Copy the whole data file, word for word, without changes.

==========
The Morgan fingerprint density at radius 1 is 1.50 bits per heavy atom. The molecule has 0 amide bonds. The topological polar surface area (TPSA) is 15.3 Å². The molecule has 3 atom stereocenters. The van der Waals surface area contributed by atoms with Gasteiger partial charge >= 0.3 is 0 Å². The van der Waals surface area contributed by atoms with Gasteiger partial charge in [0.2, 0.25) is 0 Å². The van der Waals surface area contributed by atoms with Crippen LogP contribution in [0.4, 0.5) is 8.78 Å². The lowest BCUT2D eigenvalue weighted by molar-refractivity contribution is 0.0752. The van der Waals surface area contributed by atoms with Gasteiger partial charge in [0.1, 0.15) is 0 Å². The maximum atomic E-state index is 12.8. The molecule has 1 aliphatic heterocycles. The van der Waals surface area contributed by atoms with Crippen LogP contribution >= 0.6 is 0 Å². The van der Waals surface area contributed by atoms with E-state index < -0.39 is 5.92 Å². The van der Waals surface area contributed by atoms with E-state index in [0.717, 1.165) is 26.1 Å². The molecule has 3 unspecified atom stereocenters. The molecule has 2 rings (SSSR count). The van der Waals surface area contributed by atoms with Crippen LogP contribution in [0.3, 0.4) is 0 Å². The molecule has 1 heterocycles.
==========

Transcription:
The Morgan fingerprint density at radius 1 is 1.50 bits per heavy atom. The molecule has 0 amide bonds. The topological polar surface area (TPSA) is 15.3 Å². The molecule has 3 atom stereocenters. The van der Waals surface area contributed by atoms with Gasteiger partial charge >= 0.3 is 0 Å². The van der Waals surface area contributed by atoms with Gasteiger partial charge in [0.2, 0.25) is 0 Å². The van der Waals surface area contributed by atoms with Crippen LogP contribution in [0.4, 0.5) is 8.78 Å². The lowest BCUT2D eigenvalue weighted by molar-refractivity contribution is 0.0752. The van der Waals surface area contributed by atoms with Gasteiger partial charge in [0.1, 0.15) is 0 Å². The maximum atomic E-state index is 12.8. The molecule has 1 aliphatic heterocycles. The van der Waals surface area contributed by atoms with Crippen LogP contribution >= 0.6 is 0 Å². The van der Waals surface area contributed by atoms with E-state index < -0.39 is 5.92 Å². The van der Waals surface area contributed by atoms with E-state index in [0.717, 1.165) is 26.1 Å². The molecule has 3 unspecified atom stereocenters. The molecule has 2 rings (SSSR count). The van der Waals surface area contributed by atoms with Crippen LogP contribution in [0.3, 0.4) is 0 Å². The molecule has 1 heterocycles.